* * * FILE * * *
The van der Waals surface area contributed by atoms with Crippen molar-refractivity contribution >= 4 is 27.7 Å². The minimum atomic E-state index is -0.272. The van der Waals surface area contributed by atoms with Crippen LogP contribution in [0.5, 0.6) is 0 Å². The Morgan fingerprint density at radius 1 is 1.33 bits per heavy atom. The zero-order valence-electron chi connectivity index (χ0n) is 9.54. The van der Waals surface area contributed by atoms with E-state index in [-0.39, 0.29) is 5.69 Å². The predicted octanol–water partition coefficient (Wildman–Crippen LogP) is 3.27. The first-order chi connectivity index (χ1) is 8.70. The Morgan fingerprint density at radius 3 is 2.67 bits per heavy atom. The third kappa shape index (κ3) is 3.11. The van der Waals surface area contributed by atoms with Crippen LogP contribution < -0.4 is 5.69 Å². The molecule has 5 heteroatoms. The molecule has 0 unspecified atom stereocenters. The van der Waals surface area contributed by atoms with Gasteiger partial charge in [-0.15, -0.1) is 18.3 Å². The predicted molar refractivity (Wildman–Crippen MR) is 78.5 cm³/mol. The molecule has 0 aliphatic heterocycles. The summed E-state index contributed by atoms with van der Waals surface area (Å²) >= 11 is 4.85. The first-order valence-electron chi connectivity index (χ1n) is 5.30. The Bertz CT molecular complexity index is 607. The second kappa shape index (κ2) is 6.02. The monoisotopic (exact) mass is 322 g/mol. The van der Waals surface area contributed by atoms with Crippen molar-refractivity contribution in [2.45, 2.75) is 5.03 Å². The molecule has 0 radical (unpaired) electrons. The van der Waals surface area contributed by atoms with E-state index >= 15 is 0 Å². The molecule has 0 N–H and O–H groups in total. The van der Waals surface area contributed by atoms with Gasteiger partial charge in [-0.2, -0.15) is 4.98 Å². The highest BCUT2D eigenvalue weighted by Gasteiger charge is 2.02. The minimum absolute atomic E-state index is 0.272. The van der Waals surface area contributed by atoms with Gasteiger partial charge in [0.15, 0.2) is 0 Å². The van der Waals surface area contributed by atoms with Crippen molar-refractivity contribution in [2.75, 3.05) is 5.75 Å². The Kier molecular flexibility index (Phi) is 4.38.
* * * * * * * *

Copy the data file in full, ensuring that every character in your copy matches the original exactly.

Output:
The van der Waals surface area contributed by atoms with Crippen molar-refractivity contribution >= 4 is 27.7 Å². The minimum atomic E-state index is -0.272. The van der Waals surface area contributed by atoms with Crippen LogP contribution in [0.5, 0.6) is 0 Å². The Morgan fingerprint density at radius 1 is 1.33 bits per heavy atom. The zero-order valence-electron chi connectivity index (χ0n) is 9.54. The van der Waals surface area contributed by atoms with E-state index in [-0.39, 0.29) is 5.69 Å². The predicted octanol–water partition coefficient (Wildman–Crippen LogP) is 3.27. The first-order chi connectivity index (χ1) is 8.70. The Morgan fingerprint density at radius 3 is 2.67 bits per heavy atom. The third kappa shape index (κ3) is 3.11. The van der Waals surface area contributed by atoms with Crippen LogP contribution < -0.4 is 5.69 Å². The molecule has 5 heteroatoms. The molecule has 0 unspecified atom stereocenters. The van der Waals surface area contributed by atoms with Gasteiger partial charge in [-0.15, -0.1) is 18.3 Å². The predicted molar refractivity (Wildman–Crippen MR) is 78.5 cm³/mol. The molecule has 0 aliphatic heterocycles. The summed E-state index contributed by atoms with van der Waals surface area (Å²) >= 11 is 4.85. The first-order valence-electron chi connectivity index (χ1n) is 5.30. The Bertz CT molecular complexity index is 607. The second kappa shape index (κ2) is 6.02. The monoisotopic (exact) mass is 322 g/mol. The van der Waals surface area contributed by atoms with Crippen molar-refractivity contribution in [2.45, 2.75) is 5.03 Å². The molecule has 0 radical (unpaired) electrons. The van der Waals surface area contributed by atoms with E-state index >= 15 is 0 Å². The molecule has 0 N–H and O–H groups in total. The van der Waals surface area contributed by atoms with Gasteiger partial charge in [-0.2, -0.15) is 4.98 Å². The highest BCUT2D eigenvalue weighted by Gasteiger charge is 2.02. The minimum absolute atomic E-state index is 0.272. The van der Waals surface area contributed by atoms with Gasteiger partial charge in [0.15, 0.2) is 0 Å². The van der Waals surface area contributed by atoms with Crippen molar-refractivity contribution in [2.75, 3.05) is 5.75 Å². The Kier molecular flexibility index (Phi) is 4.38.